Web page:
Qualitative and quantitative analyses supported a number of findings from our mixed methods study, with potential implications for policy. For example, participant hopes, concerns, and support for drones varied significantly according to purposes. People were generally more favorable toward scientific (e.g., meteorological) uses of drones than toward commercial (e.g., package delivery) uses. When favorable toward certain purposes, people tended to also suggest fewer regulations and concerns. Concerns relating to privacy and uncertainty about purposes of drones appeared to lead to recommendations for means of public identification of drones, their users, and their purposes, as well as recommendations for regulation of users of drones, and required training. Finally, while safety was a common theme discussed during the focus groups, it was discussed both in terms of drones providing safety risks (e.g., malfunctions, crashes) and benefits (e.g., lowered pilot risks). These and other results will be presented at the conference along with discussion of the potential implications these results may have for policies that increase public acceptance of UATs.

Selected References

Eyerman, J., Letterman, C., Pitts, W., Holloway, J., Hinkle, K., Schanzer, D., . . . Kaydos-Daniels, S. C. (2013). Unmanned aircraft and the human element: Public perceptions and first responder concerns: Research brief. Research Triangle Park, NC: Institute for Homeland Security Solutions.

Jenkins, D., & Vasigh, B. (2013). The Economic Impact of Unmanned Aircraft Systems Integration in the United States. Association for Unmanned Vehicle Systems International. Arlington, VA. Retrieved from https://higherlogicdownload.s3.amazonaws.com/AUVSI/958c920a-7f9b-4ad2-9807-f9a4e95d1ef1/UploadedImages/New_Economic%20Report%202013%20Full.pdf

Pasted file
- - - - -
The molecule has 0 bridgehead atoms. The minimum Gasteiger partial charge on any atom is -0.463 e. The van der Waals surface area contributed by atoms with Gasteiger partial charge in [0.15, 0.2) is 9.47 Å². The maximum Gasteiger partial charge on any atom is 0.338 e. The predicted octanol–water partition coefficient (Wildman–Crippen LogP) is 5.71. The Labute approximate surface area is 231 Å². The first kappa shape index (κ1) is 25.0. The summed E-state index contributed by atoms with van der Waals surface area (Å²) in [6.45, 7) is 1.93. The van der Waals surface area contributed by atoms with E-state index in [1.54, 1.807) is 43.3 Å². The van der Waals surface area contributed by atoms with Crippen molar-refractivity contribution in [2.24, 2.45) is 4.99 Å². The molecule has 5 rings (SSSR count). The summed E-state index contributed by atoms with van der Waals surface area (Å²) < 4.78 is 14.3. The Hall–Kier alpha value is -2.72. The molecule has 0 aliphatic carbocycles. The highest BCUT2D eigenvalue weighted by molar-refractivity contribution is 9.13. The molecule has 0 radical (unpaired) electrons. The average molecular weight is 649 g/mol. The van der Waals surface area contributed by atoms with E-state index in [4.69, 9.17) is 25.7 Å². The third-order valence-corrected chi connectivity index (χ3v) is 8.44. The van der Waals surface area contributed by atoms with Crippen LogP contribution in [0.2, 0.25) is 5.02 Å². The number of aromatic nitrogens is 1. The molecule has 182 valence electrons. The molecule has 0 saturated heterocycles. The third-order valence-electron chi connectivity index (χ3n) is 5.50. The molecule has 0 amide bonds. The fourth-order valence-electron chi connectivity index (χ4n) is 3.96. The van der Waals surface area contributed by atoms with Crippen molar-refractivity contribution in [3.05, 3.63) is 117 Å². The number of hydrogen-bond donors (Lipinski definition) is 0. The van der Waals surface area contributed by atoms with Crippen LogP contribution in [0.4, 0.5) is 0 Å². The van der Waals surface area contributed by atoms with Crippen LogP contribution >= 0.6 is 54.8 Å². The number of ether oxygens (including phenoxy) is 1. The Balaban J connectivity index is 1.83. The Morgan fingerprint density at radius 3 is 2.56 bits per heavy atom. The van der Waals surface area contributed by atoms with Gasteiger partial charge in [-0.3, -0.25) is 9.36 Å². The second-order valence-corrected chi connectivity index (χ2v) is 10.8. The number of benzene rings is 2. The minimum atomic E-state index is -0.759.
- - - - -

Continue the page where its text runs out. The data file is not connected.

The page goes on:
Kreps, S. (2014). Flying under the radar: A study of public attitudes towards unmanned aerial vehicles. Research & Politics, 1(1), 1-7. doi: 10.1177/2053168014536533

Kreps, S., & Wallace, G. (2014). The Marketplace of Ideas at War: Issues, Elites, and Public Support for American Drone Strikes. Cornell University.  Retrieved from http://www.lawschool.cornell.edu/cornell-IL-IR/upload/Kreps_Wallace_Drones_16Jan-2.pdf

MacSween-George, S. L. (2003a). A Public Opinion Survey- Unmanned Aerial Vehicles for Cargo, Commercial, and Passenger Transportation 2nd AIAA "Unmanned Unlimited" Conf. and Workshop & Exhibit: American Institute of Aeronautics and Astronautics.

MacSween-George, S. L. (2003c, March 8-15). Will the public accept UAVs for cargo and passenger transportation? Paper presented at the Aerospace Conference, 2003 IEEE Proceedings.

MacSween-George, S. L. (2003e). Will the public accept UAVs for cargo and passenger transportation? Paper presented at the Aerospace Conference, 2003. Proceedings. 2003 IEEE.  http://ieeexplore.ieee.org/stamp/stamp.jsp?tp=&arnumber=1235066

McCauley, T. (2013). US public support for drone strikes against asymmetric enemies abroad: Poll trends in 2013. Dynamics of Asymmetric Conflict: Pathways Toward Terrorism and Genocide, 6(1-3), 90-97.

Page, B. I., & Shapiro, R. Y. (1983). Effects of public opinion on policy. American Political Science Review, 77(01), 175-190.

Reddy, L. B., & DeLaurentis, D. (2016). Opinion Survey to Reduce Uncertainty in Public and Stakeholder Perception of Unmanned Aircraft. Transportation Research Record, 2600, 80-93. doi: doi:10.3141/2600-09. Retrieved from http://trrjournalonline.trb.org/doi/abs/10.3141/2600-09

Stilgoe, J., Owen, R., & Macnaghten, P. (2013). Developing a framework for responsible innovation. Research Policy, 42(9), 1568-1580.

Walsh, J. I. (2015). Precision weapons, civilian casualties, and support for the use of force. Political Psychology, 36(5), 507-523. doi: 10.1111/pops.12175.